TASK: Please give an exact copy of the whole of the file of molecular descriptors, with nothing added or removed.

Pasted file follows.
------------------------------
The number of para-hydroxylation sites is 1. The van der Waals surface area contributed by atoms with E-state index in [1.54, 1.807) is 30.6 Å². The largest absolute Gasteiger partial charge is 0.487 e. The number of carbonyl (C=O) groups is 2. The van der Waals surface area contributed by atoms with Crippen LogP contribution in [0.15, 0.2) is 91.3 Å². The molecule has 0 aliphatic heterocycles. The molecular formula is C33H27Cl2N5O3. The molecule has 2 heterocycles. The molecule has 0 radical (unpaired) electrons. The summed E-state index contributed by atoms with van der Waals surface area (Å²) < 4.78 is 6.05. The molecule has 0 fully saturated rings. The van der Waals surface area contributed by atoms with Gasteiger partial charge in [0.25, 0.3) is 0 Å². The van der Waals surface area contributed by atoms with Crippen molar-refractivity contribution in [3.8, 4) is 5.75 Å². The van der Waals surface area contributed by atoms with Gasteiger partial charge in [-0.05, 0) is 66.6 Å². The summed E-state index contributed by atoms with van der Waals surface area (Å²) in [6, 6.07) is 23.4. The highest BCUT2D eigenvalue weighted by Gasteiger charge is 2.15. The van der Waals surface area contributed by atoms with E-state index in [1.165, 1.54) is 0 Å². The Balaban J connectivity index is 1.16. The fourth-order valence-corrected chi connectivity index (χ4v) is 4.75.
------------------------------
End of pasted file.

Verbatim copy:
The number of para-hydroxylation sites is 1. The van der Waals surface area contributed by atoms with E-state index in [1.54, 1.807) is 30.6 Å². The largest absolute Gasteiger partial charge is 0.487 e. The number of carbonyl (C=O) groups is 2. The van der Waals surface area contributed by atoms with Crippen LogP contribution in [0.15, 0.2) is 91.3 Å². The molecule has 0 aliphatic heterocycles. The molecular formula is C33H27Cl2N5O3. The molecule has 2 heterocycles. The molecule has 0 radical (unpaired) electrons. The summed E-state index contributed by atoms with van der Waals surface area (Å²) < 4.78 is 6.05. The molecule has 0 fully saturated rings. The van der Waals surface area contributed by atoms with Gasteiger partial charge in [0.25, 0.3) is 0 Å². The van der Waals surface area contributed by atoms with Crippen molar-refractivity contribution in [3.8, 4) is 5.75 Å². The van der Waals surface area contributed by atoms with Gasteiger partial charge in [-0.05, 0) is 66.6 Å². The summed E-state index contributed by atoms with van der Waals surface area (Å²) in [6, 6.07) is 23.4. The highest BCUT2D eigenvalue weighted by Gasteiger charge is 2.15. The van der Waals surface area contributed by atoms with E-state index in [1.165, 1.54) is 0 Å². The Balaban J connectivity index is 1.16. The fourth-order valence-corrected chi connectivity index (χ4v) is 4.75.